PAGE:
Disk-laser power-scaling limits examined and potentially counteracted

Further increasing the output power of very high-power thin-disk lasers can be hindered by effects arising from thermal distortion of the disk and mount, which then causes misalignments.

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A group of Swiss, French, and German researchers has determined through computer modeling that further increasing the output power of very high-power thin-disk lasers can be hindered by effects arising from thermal distortion of the disk and mount, which then causes misalignments. The group has also developed, again through computer modeling, a way to design thin-disk laser resonators that are insensitive to this thermal effect. The researchers hail from the Institute for Particle Physics (Zurich, Switzerland), the Paul Scherrer Institute (Villigen-PSI, Switzerland), ENS-PSL Research University at College de France (Paris, France), the Max Planck Institute of Quantum Optics (Garching, Germany), and Johannes Gutenberg Universität Mainz (Mainz, Germany).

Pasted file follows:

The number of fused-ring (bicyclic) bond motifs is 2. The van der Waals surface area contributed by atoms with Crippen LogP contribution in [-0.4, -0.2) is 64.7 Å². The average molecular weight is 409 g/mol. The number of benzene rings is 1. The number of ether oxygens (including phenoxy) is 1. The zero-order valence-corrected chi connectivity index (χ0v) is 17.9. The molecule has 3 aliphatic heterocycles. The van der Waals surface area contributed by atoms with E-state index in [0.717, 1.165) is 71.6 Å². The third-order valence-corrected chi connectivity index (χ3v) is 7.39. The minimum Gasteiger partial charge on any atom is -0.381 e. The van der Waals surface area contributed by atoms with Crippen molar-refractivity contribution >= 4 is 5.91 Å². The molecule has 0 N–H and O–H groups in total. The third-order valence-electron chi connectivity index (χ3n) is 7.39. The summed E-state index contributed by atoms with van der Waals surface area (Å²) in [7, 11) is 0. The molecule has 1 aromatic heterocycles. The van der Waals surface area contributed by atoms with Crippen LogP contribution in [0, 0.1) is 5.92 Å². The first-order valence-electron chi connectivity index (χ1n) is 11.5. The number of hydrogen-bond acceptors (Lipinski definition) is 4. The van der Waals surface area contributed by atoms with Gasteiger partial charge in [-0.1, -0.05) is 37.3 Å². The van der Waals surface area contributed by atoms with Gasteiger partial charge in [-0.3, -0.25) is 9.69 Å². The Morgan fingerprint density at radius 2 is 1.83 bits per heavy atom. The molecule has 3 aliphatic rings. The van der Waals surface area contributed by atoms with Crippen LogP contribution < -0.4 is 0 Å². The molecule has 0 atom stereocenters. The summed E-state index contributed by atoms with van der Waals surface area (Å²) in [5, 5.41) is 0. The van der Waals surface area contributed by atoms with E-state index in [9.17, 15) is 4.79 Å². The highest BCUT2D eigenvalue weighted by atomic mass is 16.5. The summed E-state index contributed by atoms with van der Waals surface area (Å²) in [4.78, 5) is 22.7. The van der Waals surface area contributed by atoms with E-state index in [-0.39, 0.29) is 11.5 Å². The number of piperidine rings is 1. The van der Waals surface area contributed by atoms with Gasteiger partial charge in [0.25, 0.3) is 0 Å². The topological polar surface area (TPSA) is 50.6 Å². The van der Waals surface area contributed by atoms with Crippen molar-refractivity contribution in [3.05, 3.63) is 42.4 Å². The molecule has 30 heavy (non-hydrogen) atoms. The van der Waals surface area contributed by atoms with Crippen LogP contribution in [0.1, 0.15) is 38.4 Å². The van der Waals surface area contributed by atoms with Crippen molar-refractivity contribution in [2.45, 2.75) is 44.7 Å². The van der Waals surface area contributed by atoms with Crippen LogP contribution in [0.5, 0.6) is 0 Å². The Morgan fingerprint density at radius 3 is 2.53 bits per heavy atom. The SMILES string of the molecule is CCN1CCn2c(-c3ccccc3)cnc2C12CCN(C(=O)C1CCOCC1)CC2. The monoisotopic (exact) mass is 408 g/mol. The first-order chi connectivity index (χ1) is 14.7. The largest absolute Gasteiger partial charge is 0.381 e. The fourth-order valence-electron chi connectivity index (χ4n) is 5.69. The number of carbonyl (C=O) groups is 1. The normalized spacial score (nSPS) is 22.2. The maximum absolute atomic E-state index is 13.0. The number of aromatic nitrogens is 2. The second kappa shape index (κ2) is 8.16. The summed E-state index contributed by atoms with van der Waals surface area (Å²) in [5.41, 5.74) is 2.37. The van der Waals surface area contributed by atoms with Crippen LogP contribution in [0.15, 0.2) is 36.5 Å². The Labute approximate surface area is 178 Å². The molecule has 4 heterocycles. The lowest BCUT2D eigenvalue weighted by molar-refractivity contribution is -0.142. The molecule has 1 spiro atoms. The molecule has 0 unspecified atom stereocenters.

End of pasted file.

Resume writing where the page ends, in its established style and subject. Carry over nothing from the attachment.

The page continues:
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A high-power thin-disk laser gain medium typically has a thickness of 100 to 400 μm, has a dielectric rear mirror, and is water-cooled via its back face. Because the disk is so thin in the direction of the laser axis, the temperature gradient within the disk is almost entirely in the axial direction, and thus one-dimensional and minimizing thermal-lensing effects—one of the great advantages of the disk laser, allowing power scalability. But at a high-enough power, the high heat load causes the disk to bend the disk/heat-sink assembly, misaligning the resonator (because the pump beam comes in at an angle to the normal), further worsening performance as the off-center beam heats the disk lopsidedly. In one example, a 20-mm-diameter, 140-μm-thick ytterbium-doped YAG (Yb:YAG) disk receiving a heat load of 50 W/mm3 results in a 1 mm lateral misalignment as the resonator warps and moves the beam. The researchers define a parameter G that should be minimized for proper resonator design-in another approach, active feedback could be used to keep the beam centered. Reference: K. Schuhmann et al., arXiv:1607.08873v1 (Jul. 29, 2016).

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